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Albert Rinder Townsend (1891–1944)

by Brian Wimborne

This article was published:

This is a shared entry with Harry Orton Townsend

Albert Rinder Townsend (1891-1944) and Harry Orton Townsend (1892-1942), public servants, were born on 3 March 1891 and 8 October 1892 at Brunswick, Melbourne, first and second of four children of Victorian-born parents Harry Orton Townsend, clerk, and his wife Frances Mary, née Eastwood. Educated at Moreland State School and at Thomas Palmer's University High School, Albert joined the Victorian Railways in 1907. Later that year he entered the Commonwealth Public Service as a clerk in the accounts branch of the Department of Trade and Customs, a department in which he was to spend the rest of his career. He held clerical positions in the Long Room, in the correspondence and records branch, and on the central staff before being appointed accountant in 1924. At the Baptist Church, Brunswick, on 4 September 1915 he had married Daisy Gay, a clerk.

In 1917-21 Townsend filled the additional role of secretary of the Commonwealth Film Censorship Board. From 1922 he played an important part in the government's administration of the sugar industry. Based in Canberra, he served (1930-31) on the Sugar Inquiry Committee and chaired (from 1931) the Fruit Industry Sugar Concession Committee. In 1935 he represented the Commonwealth at a conference of sugar technologists, held in Brisbane. He was official adviser to Richard Gavin (Baron) Casey, leader of the Australian delegation to the International Sugar Conference in London, in 1937.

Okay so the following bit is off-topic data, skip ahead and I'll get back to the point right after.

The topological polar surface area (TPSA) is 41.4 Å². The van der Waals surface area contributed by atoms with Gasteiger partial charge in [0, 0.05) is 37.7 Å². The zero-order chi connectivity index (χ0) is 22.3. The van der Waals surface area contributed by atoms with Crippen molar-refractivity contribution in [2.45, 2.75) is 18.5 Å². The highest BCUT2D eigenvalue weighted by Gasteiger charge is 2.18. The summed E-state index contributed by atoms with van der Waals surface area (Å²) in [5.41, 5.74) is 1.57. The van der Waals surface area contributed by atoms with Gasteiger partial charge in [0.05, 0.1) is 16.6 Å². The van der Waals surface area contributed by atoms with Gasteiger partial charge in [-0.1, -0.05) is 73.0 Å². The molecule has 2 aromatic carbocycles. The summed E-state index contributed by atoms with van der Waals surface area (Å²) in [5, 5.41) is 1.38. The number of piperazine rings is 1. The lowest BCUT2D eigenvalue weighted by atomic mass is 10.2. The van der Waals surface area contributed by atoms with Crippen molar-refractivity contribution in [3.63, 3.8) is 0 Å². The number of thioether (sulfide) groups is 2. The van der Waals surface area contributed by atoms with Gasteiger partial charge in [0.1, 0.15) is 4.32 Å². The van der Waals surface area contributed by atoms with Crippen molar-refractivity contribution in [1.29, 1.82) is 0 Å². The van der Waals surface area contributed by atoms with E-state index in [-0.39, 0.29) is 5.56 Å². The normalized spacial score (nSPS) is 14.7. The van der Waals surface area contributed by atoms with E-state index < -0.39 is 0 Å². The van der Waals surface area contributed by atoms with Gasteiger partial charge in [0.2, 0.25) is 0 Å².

Townsend's involvement in primary industry was not confined to sugar. In 1930 he was appointed chairman of the Cotton Development Advisory Committee which investigated production levels, experimental work and marketing. He subsequently chaired the Cotton Supplies Committee and the Tobacco Inquiry Committee, and prepared (1940) a departmental report on the building of merchant ships in Australia.

In 1933 Townsend was appointed O.B.E. He was promoted to chief investigation officer in November 1935. His pastimes were reading and playing golf. In March 1944 he retired due to ill health. He died of a ruptured duodenal ulcer on 24 April that year at Allawah Private Hospital and was buried in Canberra cemetery. His wife, and their daughter and two sons survived him. Described as 'one of the most brilliant men in the Public Service', he exemplified the dedicated, hard-working and apolitical public servant.

Orton Townsend was educated at Wesley College, Melbourne. In 1909 he began work as a clerk on the central staff of the Postmaster-General's Department. On 29 May 1915 he enlisted in the Australian Imperial Force. He embarked for Egypt in July and performed clerical duties (from October) at 1st Division headquarters, Gallipoli. Promoted staff sergeant in January 1916, he reached France in March and was attached to I Anzac Corps headquarters. In 1916 he was awarded the Meritorious Service Medal. He was commissioned quartermaster and honorary lieutenant in May 1917, and promoted captain in August 1918. Transferred to London, he became assistant military secretary to the general officer commanding, A.I.F., in June 1919. That year he was appointed O.B.E. and mentioned in dispatches. His A.I.F. appointment terminated in Melbourne on 4 June 1920.